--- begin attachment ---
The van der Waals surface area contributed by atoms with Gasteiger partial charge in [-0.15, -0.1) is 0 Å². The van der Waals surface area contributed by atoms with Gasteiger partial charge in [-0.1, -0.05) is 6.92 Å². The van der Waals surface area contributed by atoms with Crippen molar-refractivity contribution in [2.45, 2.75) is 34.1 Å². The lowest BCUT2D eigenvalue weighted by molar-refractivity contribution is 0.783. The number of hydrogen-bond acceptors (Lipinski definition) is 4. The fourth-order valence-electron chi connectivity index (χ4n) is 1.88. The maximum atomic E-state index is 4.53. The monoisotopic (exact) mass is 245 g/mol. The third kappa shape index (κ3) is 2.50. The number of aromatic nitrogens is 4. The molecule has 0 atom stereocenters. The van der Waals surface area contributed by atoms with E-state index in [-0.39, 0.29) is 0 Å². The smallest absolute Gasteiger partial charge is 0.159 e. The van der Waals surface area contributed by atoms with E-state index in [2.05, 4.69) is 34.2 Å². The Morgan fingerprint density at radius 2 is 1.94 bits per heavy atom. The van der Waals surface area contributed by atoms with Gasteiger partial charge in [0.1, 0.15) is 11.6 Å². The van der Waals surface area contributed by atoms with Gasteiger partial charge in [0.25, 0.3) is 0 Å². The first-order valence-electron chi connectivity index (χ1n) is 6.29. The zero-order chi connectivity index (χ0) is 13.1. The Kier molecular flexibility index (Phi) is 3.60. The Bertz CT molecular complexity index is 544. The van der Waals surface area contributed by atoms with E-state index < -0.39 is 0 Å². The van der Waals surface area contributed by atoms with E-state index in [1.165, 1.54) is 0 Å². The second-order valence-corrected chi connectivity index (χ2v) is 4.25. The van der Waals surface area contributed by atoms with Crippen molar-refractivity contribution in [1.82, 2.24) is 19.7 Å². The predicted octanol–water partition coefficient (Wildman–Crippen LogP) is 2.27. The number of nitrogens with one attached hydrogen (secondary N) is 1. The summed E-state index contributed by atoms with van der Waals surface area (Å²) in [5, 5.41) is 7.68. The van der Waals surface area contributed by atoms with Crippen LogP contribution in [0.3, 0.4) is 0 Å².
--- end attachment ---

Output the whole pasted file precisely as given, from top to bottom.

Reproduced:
The van der Waals surface area contributed by atoms with Gasteiger partial charge in [-0.15, -0.1) is 0 Å². The van der Waals surface area contributed by atoms with Gasteiger partial charge in [-0.1, -0.05) is 6.92 Å². The van der Waals surface area contributed by atoms with Crippen molar-refractivity contribution in [2.45, 2.75) is 34.1 Å². The lowest BCUT2D eigenvalue weighted by molar-refractivity contribution is 0.783. The number of hydrogen-bond acceptors (Lipinski definition) is 4. The fourth-order valence-electron chi connectivity index (χ4n) is 1.88. The maximum atomic E-state index is 4.53. The monoisotopic (exact) mass is 245 g/mol. The third kappa shape index (κ3) is 2.50. The number of aromatic nitrogens is 4. The molecule has 0 atom stereocenters. The van der Waals surface area contributed by atoms with E-state index in [-0.39, 0.29) is 0 Å². The smallest absolute Gasteiger partial charge is 0.159 e. The van der Waals surface area contributed by atoms with E-state index in [2.05, 4.69) is 34.2 Å². The Morgan fingerprint density at radius 2 is 1.94 bits per heavy atom. The van der Waals surface area contributed by atoms with Gasteiger partial charge in [0.1, 0.15) is 11.6 Å². The van der Waals surface area contributed by atoms with Gasteiger partial charge in [0.25, 0.3) is 0 Å². The first-order valence-electron chi connectivity index (χ1n) is 6.29. The zero-order chi connectivity index (χ0) is 13.1. The Kier molecular flexibility index (Phi) is 3.60. The Bertz CT molecular complexity index is 544. The van der Waals surface area contributed by atoms with E-state index < -0.39 is 0 Å². The van der Waals surface area contributed by atoms with E-state index in [1.165, 1.54) is 0 Å². The second-order valence-corrected chi connectivity index (χ2v) is 4.25. The van der Waals surface area contributed by atoms with Crippen molar-refractivity contribution in [1.82, 2.24) is 19.7 Å². The predicted octanol–water partition coefficient (Wildman–Crippen LogP) is 2.27. The number of nitrogens with one attached hydrogen (secondary N) is 1. The summed E-state index contributed by atoms with van der Waals surface area (Å²) in [5, 5.41) is 7.68. The van der Waals surface area contributed by atoms with Crippen LogP contribution in [0.3, 0.4) is 0 Å².